HOWARD CITY, Mich. (WOOD) — A family of two Tri County School District students filed a lawsuit Tuesday that alleged the students’ First and 14th amendment rights were violated last school year.

In February and May of 2022, three students in total were told their sweatshirts, which had the phrase ‘Let’s Go Brandon’ printed across them, violated the district’s dress code policy. The students were told to remove their attire and were informed they could not wear the apparel to school in the future.

The district’s policy prohibits “attire with messages or illustrations that are lewd, indecent, vulgar or profane.”

The phrase ‘Let’s Go Brandon’ is considered a joke among Trump supporters. It replaces a vulgar statement about President Biden.

Conor Fitzpatrick, an attorney with the Foundation for Induvial Rights and Expression, represents the family of the two students who filed the suit. He said that the phrase itself is not profane and therefore the district and its employees had no grounds to prohibit such attire.

“If the students had shown up to school using the F word or with a sweatshirt with the actual F word on it, then the students wouldn’t have been allowed to wear that,” he said. “The problem here is that the school district is saying, ‘Not only can we stop you from swearing in schools, we can stop you from wearing something that makes people even think about a swear word.’ And that’s what the First amendment doesn’t allow.”

News 8 reached out to the firm that represents the district, which declined an interview request. However, the school responded and told News 8 it is aware of the complaint. In an email, the school said it has, “no comment at this time regarding pending litigation or matters that involve students of the district due to federal privacy laws and Board Policy.”

Fitzpatrick cited Tinker vs. Des Moines in the filing, which was a 1969 case that ruled students have a right to freedom of expression in school as long as their behavior isn’t disruptive.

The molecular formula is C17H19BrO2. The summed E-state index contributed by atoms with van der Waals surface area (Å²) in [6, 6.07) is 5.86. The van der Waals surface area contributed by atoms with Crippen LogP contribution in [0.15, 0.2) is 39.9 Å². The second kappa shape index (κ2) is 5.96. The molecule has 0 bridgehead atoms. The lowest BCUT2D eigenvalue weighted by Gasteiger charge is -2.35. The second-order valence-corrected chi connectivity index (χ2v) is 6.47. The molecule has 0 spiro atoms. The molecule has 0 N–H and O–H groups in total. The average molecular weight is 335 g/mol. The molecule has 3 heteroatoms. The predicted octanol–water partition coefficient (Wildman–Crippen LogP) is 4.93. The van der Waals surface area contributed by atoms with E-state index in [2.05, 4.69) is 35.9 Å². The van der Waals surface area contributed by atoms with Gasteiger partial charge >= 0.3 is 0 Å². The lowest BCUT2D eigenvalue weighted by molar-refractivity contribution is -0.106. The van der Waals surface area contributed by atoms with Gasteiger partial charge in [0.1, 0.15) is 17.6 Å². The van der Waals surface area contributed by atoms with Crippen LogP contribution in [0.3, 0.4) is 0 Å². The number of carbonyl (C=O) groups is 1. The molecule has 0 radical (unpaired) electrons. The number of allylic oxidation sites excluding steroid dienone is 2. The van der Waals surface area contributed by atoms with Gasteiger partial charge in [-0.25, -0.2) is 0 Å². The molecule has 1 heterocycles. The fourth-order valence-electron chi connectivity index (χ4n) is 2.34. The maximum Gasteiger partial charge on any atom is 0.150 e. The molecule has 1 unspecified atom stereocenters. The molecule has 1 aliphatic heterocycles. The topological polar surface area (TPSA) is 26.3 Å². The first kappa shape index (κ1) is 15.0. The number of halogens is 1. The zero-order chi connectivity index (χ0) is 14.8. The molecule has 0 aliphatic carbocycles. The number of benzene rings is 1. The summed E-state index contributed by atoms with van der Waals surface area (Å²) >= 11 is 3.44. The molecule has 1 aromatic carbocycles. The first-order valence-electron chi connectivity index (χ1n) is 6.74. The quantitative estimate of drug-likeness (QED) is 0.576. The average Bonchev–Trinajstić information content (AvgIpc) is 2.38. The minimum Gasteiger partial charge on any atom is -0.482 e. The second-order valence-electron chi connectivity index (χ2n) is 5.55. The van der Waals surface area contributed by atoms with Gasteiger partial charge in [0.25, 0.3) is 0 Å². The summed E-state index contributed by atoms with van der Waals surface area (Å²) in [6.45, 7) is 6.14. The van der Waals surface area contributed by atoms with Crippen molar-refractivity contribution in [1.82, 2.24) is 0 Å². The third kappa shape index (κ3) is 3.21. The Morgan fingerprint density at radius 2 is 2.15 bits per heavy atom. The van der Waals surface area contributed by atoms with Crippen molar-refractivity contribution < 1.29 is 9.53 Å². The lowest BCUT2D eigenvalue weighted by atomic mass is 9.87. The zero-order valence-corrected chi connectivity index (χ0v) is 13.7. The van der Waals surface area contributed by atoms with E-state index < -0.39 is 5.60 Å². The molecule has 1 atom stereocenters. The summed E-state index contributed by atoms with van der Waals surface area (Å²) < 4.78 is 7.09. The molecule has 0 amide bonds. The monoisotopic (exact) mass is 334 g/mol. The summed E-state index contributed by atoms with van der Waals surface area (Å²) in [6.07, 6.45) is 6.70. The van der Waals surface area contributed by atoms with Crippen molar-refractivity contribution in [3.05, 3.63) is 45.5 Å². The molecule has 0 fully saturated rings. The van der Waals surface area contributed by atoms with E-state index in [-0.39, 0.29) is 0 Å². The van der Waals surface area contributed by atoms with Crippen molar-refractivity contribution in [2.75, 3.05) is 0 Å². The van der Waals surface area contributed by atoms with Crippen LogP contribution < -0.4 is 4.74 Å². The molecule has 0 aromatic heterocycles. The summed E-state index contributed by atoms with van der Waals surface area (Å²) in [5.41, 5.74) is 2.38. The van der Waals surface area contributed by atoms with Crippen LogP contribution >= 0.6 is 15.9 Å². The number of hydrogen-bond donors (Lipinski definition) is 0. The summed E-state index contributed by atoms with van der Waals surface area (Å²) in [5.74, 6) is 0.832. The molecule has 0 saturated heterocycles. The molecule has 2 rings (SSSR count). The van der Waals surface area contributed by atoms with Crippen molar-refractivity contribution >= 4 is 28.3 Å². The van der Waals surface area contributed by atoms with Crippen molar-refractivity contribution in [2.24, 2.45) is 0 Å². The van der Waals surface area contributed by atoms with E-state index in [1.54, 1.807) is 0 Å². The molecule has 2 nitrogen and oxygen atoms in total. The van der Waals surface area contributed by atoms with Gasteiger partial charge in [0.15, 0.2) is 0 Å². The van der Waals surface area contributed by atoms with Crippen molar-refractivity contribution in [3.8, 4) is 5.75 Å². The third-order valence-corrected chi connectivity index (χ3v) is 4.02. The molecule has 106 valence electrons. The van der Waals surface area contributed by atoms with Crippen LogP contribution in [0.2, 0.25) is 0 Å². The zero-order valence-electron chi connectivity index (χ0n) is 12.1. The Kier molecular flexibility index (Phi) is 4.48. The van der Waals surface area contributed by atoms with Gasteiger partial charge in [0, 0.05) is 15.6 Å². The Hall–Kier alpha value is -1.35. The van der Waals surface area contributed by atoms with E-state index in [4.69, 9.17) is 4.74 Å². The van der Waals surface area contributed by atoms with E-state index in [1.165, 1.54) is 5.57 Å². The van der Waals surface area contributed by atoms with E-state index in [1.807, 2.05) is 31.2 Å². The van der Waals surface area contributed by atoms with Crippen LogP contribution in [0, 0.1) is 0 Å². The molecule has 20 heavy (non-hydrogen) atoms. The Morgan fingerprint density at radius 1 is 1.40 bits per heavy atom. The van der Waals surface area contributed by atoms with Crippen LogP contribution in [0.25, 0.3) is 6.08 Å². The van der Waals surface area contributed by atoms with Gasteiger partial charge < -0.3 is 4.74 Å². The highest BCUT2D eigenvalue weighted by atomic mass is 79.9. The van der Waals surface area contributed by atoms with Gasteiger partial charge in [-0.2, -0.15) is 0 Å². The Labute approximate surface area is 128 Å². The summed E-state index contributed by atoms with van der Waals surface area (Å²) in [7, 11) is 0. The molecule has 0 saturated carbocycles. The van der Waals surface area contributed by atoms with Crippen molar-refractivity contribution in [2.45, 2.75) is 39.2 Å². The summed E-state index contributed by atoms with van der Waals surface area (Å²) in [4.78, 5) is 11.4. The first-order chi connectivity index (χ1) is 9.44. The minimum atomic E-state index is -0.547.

“That was a case about kids who wore black arm bands to school to protest the Vietnam War,” he said. “The court held that as long as the students aren’t being destructive and they just wish to express their political beliefs peacefully in school, the First amendment allows them to do that and prevents the government from trying to suppress their speech. It’s the same here.”

Since the February and May incidents, the lawsuit claims a student was also targeted for wearing a pro-Trump campaign flag during a field day in June and told the garment was prohibited. Fitzpatrick and the students whom he represent said that other students who wore pride flags were not asked to remove the apparel.

“Students have every right to wear LGBT attire to school and in the same way our clients have the right to wear ‘Let’s Go Brandon’ attire to school,” he said. “What the school district isn’t allowed to do under the First amendment is to play favorites. … To say some students are allowed to express their beliefs, but (other) students aren’t allowed to express different beliefs.”

The district continues to reject the demand to issue a public statement and amend its dress policy. While Fitzpatrick wants a court order that will allow students to wear ‘Let’s Go Brandon’ apparel in school and a declaration from the court that the school district did violate his clients rights.